It’s fantastic that the event did not limit genres. Albeit the Rakrakan Title and the stereotype, the event became an avenue for MUSIC IN GENERAL. You will find genres that don’t get normally mixed with each other, playing at the same time, having audiences of their own. The diversity is worth being in awe of. No stage lacked audiences. While Indie Music is playing in one area, you’ll get reggae feel-good vibes (and probably the high) beside it, after that, you can rock yourself to kingdom come, and mosh in the next.

They also did not limit the artistic medium; not only was it a place for music, it also became a place for art, and it’s everywhere – from the murals in the midst of it all to the stage lighting, the food you can buy, and even in the clothes that people wear. It hits all of your 5 senses. I’ll also include here all the media people working to put this thing altogether – photographers, videographers, stage managers, and the like.

After grabbing a 50 buck beer – oh hey let me mention that. I bought 2, it was so cheap and I find that beautiful. If I brought enough money to get wasted, I would’ve. knowing this, it was also worth mentioning that even if this was the case, you won’t find anybody going around running tipsy and uncontrollable. Really Really nice.

Now, back to the music; It was awesome finally seeing dicta license live, singing the songs I always played on repeat since I was college. Singing and headbanging along to “Ang Ating Araw” and to “Alay Sa Mga Nagkamalay Noong Dekada 90”, the college me came back to life for a moment.

But what topped this night for me was when I moshed to Slapshock while they were on stage. Slapshock’s music was my go-to music when I was in high school, and it helped me get thru a situation way back then that I couldn’t have gone thru if their music was not booming in my ears. I almost ran out of breath, and instead of screaming along with the crowd, I was barely getting air so my singing came more as a whisper. I even got an elbow to my lips. BUT. IT. WAS. SO. SICK. Dust was in the air, adrenaline ran from everybody, chants shouted all around me while I can hear the guitar and the vocals scream, it was very surreal. I couldn’t forget that moment.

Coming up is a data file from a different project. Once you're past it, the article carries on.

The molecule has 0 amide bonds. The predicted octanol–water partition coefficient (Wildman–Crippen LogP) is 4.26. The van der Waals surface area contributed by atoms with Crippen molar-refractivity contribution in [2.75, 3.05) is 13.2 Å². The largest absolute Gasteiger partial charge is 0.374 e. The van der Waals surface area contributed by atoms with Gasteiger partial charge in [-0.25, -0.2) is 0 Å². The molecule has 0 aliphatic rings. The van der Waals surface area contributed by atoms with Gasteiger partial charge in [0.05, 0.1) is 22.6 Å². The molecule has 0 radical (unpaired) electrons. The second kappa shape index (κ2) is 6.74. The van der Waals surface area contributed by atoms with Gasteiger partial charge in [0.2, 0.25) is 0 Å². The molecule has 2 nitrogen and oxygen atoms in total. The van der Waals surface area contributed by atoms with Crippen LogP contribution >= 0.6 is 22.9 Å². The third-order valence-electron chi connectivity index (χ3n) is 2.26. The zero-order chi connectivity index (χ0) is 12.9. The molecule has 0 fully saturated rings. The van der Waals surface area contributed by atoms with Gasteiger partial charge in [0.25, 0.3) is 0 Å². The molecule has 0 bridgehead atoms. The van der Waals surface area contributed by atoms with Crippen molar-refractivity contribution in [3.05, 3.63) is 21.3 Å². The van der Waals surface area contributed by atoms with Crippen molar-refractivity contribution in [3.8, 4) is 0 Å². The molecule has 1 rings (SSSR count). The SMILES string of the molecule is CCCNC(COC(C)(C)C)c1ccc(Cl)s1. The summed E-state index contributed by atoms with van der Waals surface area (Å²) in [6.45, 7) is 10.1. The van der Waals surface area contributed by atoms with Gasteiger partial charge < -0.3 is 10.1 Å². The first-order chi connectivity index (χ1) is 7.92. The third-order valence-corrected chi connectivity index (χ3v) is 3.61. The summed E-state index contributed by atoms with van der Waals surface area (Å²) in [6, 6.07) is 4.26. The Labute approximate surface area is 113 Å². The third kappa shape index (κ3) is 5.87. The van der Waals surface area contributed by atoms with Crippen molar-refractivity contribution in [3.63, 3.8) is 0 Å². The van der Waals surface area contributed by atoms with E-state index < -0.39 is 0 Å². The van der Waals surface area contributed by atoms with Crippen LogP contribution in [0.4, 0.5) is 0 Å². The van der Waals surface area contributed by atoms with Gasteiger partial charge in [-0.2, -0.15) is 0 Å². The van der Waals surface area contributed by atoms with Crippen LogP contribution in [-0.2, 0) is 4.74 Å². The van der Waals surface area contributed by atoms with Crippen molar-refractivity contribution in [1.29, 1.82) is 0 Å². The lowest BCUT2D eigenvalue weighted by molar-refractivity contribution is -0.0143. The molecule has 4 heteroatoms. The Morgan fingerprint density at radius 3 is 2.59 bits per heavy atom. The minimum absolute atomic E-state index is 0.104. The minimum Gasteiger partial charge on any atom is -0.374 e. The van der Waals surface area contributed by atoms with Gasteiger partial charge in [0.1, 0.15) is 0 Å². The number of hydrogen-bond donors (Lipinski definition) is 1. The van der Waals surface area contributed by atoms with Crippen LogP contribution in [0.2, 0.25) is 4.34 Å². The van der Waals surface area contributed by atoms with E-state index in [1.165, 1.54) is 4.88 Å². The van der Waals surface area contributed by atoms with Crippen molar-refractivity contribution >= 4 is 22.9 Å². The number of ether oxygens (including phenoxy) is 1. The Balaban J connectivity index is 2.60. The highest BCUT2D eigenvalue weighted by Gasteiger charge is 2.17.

So I left Rakrakan with a music lover’s heart filled with memories. Like what I told almost a year ago, after all, the best memories are stored in your brain (and in your heart), not a memory card. Although I recorded some moments on my phone, to help me write this, and keep a visual memory of that awesome night I won’t forget.

A lesson for me – I can enjoy stuff like this without having the itch to shoot. Yes, I did have a lot of those moments and looking at my timeline after Rakrakan, I won’t deny that I envied my photographer friends that got to shoot during that night. But thinking back, I won’t be free enough to enjoy the event as it is, and I probably won’t be writing this way if I wasn’t. Although, I’d still really jump for joy if I were to be given a pass for next year.

The Slogan for this year’s Rakrakan was OPM MUNA. We are Filipinos, and really, before listening to acts from another country, I believe we should support our own. There’s a lot of talent here. If you claim to be a music lover, you can’t miss any of this. You can start anytime, and you should go next year. YES, YOU SHOULD.

As for the people who claim that OPM IS DEAD; it’s okay to remain in your ignorant bliss. Really. Because the thousand-strong people that were there during the Rakrakan festival are enjoying and will go along just fine without you.